ExxonMobil to study potential for large-scale plastic recycling in Indonesia
Photo courtesy of ExxonMobil

ExxonMobil to study potential for large-scale plastic recycling in Indonesia

ExxonMobil, PT Indomobil Prima Energi (IPE), an Indonesian-based Indomobil Group subsidiary, and Plastic Energy, a global leader in advanced recycling, have signed a  memorandum of understanding (MoU) at the sidelines of the G20 Bali Summit to assess the potential for large-scale implementation of advanced plastic recycling technology in Indonesia, helping to accelerate a  circular economy for plastics in the region.

The advanced recycling capacity being assessed as a part of the collaboration is expected to be  100,000 metric tons per year, with the first phase starting up in 2025. The companies will also evaluate  opportunities to support improvements to plastic waste collection and sorting in the country. 

ExxonMobil plans to build approximately 500,000 metric tons of advanced recycling capacity at its  integrated manufacturing facilities around the world by the end of 2026, including in the U.S., Canada,  Europe and Asia Pacific. At its facility in Baytown, Texas, U.S.A., ExxonMobil has processed more than 6,700 metric tons of plastic waste since startup up in 2021 and is on track to complete large-scale expansion  of the facility by the end of this year. ExxonMobil has also signed a memorandum of understanding to  assess large-scale implementation of advanced recycling in Malaysia and is collaborating with Plastic  Energy on an advanced recycling plant in France. 

PT Indomobil Prima Energi is a subsidiary of Indomobil Group, which has numerous distributorships,  plant facilities, as well as thousands of retail fuel stations. By leveraging IPE’s network and access to  local communities, IPE aims to make a difference through the implementation of advanced plastic  recycling technology in Indonesia. 

Plastic Energy has two commercial recycling plants in Spain, which use its patented TAC™ process to  treat plastics that normally cannot be mechanically recycled, converting them into a feedstock called  TACOIL™, used to create virgin-quality plastics. Plastic Energy has several plants under construction  in Europe, including a 25,000 metric ton capacity plant in France and an offtake collaboration agreement  with ExxonMobil, and an MoU for a new advanced recycling project in Malaysia.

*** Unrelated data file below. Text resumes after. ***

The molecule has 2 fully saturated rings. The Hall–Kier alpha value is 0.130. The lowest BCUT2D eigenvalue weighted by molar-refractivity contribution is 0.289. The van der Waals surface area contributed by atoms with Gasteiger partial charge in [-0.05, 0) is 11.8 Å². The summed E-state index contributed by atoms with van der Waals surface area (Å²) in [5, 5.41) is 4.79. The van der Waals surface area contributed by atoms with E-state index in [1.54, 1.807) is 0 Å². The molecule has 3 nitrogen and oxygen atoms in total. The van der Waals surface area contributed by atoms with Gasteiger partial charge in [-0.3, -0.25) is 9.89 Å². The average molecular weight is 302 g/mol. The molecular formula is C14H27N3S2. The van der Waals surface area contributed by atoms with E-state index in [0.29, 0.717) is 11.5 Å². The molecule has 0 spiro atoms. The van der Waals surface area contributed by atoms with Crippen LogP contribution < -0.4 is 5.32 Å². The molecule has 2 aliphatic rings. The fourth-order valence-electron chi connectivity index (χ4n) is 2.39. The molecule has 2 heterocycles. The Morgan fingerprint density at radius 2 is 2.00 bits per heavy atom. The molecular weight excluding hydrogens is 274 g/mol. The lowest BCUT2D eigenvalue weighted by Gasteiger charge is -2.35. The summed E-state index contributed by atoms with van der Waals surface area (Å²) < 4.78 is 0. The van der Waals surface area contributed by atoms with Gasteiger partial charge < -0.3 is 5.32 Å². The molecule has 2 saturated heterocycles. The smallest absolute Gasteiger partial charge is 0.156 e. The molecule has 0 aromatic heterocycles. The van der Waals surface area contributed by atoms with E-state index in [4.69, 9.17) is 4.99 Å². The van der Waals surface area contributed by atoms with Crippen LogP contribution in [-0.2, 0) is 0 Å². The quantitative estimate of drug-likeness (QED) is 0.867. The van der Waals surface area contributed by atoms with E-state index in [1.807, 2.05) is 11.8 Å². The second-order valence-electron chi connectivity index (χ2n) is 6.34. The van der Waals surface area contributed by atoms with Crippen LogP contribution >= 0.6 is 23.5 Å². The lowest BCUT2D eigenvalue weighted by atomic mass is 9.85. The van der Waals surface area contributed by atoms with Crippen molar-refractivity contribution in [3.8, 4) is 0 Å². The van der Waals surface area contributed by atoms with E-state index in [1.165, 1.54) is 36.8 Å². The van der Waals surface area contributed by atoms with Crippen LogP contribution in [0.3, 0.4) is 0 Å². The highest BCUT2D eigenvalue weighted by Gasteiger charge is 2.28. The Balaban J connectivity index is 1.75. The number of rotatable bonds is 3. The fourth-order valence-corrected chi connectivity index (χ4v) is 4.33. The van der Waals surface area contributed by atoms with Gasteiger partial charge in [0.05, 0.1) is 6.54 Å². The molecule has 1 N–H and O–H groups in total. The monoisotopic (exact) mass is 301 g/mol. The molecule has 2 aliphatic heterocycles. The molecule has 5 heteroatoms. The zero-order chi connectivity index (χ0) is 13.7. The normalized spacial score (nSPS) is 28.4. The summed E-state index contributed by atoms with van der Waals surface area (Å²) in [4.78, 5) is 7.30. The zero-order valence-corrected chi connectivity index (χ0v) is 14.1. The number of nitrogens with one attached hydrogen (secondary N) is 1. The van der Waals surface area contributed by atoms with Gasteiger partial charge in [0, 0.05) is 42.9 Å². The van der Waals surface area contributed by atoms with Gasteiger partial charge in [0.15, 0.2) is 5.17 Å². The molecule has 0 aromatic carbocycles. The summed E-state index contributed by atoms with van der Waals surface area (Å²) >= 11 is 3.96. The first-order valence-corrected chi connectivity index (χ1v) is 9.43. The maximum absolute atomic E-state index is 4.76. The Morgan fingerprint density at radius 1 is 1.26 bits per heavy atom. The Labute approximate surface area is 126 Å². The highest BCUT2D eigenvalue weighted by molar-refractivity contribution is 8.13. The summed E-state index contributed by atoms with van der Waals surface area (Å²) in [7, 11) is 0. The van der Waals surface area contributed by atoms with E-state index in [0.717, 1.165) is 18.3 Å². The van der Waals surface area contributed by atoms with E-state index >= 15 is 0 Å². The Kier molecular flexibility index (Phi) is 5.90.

Represented at the signing were Irtiza Sayyed, president of ExxonMobil Indonesia and president of Low  Carbon Solutions for ExxonMobil Asia Pacific Pte Ltd; Gerry Kertowidjojo, president director of IPE; and  Carlos Monreal, founder and CEO of Plastic Energy. The signing was witnessed by U.S. Ambassador  to Indonesia, H.E. Sung Y. Kim; Indonesia’s Coordinating Minister for Maritime and  Investment Affairs, H.E. Luhut B. Pandjaitan; and, Jack Williams, senior vice president, Exxon Mobil  Corporation, and Dave Andrew, vice president of new market development at ExxonMobil. 

“Plastics help to raise living standards around the world, including in Indonesia, given their critical use  in agriculture, food packaging, medical equipment and more,” said Andrew.  “Leveraging new technologies and the expertise of our combined organizations, we can accelerate a  circular economy for plastics in the region, so that more plastics can be turned into new products instead  of ending up in the environment.” 

“Indomobil Prima Energi is committed in realizing a circular economy to create a better sustainable  future,” said Kertowidjojo. “This initiative is a collective notion that calls for action and synergy from all stakeholders to play a role as part of a responsible society.” 

“Indonesia and the Asia Pacific region is an area of the world that is greatly impacted by plastic waste,”  said Monreal, founder and CEO of Plastic Energy. “With this MoU with ExxonMobil and  Indomobil Prima Energi, we aim to utilize our unique and patented advanced recycling technology to  provide a solution for recycling plastic waste in Indonesia, helping to curb plastic waste and promote a  more circular economy for plastics.”